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Warning, before I get into it: This story deals with such topics as social anxiety disorder, bullying, character death, and (minimally) slash. If any of these bother you, you should probably not read on. 

 

The tension hadn’t eased by breakfast the next morning, much to Olive’s chagrin. She had the same wish most mornings – that Aggie would somehow forget what had happened the night before (because something always happened), and that Myrtle would miraculously start getting along with everyone. But every morning was the same.

Aggie had been recounting the events of the previous night to Mabel, who sat across from them. Lottie sat halfway down the table with Charles, which was usually the case ever since he had begun courting her. Olive simply tuned everybody out. Aggie’s bitterness got old quickly.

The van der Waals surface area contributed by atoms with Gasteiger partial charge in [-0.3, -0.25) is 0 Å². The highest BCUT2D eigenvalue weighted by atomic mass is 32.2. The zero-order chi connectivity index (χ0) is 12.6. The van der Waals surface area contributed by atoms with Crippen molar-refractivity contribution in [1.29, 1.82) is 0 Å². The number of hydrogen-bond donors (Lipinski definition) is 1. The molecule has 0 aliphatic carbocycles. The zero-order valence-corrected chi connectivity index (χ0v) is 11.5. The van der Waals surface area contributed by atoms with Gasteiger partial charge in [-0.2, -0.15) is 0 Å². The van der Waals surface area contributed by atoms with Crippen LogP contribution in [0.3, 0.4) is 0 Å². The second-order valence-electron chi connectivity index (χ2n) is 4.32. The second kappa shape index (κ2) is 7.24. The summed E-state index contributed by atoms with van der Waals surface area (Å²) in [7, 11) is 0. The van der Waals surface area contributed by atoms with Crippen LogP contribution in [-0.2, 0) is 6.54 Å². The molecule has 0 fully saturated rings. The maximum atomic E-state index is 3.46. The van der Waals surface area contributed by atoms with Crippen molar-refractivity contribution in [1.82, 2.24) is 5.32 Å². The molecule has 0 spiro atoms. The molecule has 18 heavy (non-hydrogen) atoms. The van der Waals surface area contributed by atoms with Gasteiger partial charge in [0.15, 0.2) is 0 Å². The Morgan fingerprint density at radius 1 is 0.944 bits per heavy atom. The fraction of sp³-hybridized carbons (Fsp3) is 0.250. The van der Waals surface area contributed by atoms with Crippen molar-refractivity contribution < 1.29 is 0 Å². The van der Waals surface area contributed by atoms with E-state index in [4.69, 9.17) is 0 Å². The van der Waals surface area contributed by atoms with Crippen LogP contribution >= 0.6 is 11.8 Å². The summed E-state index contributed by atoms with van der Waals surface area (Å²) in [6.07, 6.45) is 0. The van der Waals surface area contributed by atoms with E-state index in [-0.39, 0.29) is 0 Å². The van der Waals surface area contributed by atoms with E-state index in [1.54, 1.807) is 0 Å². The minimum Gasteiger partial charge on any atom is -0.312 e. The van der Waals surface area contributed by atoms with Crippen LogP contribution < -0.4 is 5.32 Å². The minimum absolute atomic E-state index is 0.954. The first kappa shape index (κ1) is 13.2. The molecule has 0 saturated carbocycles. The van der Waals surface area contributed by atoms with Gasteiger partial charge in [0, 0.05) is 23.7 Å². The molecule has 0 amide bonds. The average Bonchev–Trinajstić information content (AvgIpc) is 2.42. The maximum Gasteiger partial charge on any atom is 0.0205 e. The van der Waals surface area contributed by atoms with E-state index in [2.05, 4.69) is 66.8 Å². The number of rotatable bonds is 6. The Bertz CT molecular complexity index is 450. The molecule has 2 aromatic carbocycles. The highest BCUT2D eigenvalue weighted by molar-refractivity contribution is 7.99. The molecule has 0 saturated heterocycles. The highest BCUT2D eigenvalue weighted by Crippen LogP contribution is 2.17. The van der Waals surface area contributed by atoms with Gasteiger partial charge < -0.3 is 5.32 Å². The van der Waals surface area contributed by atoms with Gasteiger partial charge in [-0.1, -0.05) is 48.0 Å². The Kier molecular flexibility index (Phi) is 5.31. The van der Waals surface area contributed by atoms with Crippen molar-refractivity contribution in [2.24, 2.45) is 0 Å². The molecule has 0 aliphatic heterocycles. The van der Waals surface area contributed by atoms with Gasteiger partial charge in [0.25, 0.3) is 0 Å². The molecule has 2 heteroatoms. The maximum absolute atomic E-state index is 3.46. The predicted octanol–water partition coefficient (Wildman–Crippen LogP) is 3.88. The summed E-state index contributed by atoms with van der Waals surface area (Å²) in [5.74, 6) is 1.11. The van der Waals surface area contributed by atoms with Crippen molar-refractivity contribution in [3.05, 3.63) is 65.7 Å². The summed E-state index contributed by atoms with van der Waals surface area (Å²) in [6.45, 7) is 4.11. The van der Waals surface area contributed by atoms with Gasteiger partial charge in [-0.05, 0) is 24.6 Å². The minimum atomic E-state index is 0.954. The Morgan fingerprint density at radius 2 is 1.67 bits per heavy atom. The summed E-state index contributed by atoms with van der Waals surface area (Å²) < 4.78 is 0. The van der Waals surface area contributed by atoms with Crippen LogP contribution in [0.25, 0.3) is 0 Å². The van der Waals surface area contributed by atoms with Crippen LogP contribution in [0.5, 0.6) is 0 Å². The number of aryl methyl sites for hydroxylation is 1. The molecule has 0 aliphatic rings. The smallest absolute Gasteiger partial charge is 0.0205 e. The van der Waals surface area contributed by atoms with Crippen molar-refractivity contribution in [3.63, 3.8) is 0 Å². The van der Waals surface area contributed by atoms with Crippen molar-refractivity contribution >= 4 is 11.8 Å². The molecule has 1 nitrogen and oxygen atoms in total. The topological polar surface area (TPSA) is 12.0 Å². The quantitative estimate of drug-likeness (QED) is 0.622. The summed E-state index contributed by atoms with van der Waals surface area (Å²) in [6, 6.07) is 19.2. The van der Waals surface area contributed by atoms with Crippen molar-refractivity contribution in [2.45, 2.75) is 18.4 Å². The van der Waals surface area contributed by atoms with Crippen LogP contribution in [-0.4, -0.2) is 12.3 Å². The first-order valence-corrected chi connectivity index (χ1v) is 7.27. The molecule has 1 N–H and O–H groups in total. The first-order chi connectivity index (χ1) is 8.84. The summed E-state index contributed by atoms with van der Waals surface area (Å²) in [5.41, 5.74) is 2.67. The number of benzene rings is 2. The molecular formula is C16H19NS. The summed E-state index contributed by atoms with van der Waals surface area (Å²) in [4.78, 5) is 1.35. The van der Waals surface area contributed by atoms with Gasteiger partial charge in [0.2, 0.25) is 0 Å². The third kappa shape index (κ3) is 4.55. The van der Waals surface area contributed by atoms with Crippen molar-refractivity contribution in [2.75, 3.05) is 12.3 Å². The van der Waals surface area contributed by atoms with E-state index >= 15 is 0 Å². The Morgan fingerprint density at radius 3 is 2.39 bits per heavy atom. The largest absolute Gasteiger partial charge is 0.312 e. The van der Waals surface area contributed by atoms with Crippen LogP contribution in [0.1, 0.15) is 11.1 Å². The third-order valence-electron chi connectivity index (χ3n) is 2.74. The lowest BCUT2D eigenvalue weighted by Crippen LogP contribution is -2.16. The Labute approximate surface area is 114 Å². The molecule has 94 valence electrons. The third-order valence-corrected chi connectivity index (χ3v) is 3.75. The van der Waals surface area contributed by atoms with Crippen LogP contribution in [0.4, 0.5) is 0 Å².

“Olive?” Olive snapped back into the moment. Mabel was looking at her expectantly, while Aggie looked a little perturbed at being interrupted. What had she missed? They would be upset with her for not listening, she was sure. Should she lie? Should she pretend she was listening? 

“Hm?” she replied.

“Are you okay? You look distracted.”

Olive shook her head. “I’m fine,” she said, taking a bite of food onto her fork. “Just a little tired, I suppose.” Mabel didn't seem mad. Perhaps she wasn't, after all. Olive sighed, relieved. 

Aggie snorted. “I’m not surprised. We don’t all sleep like the dead.” She gave a pointed look at Mabel.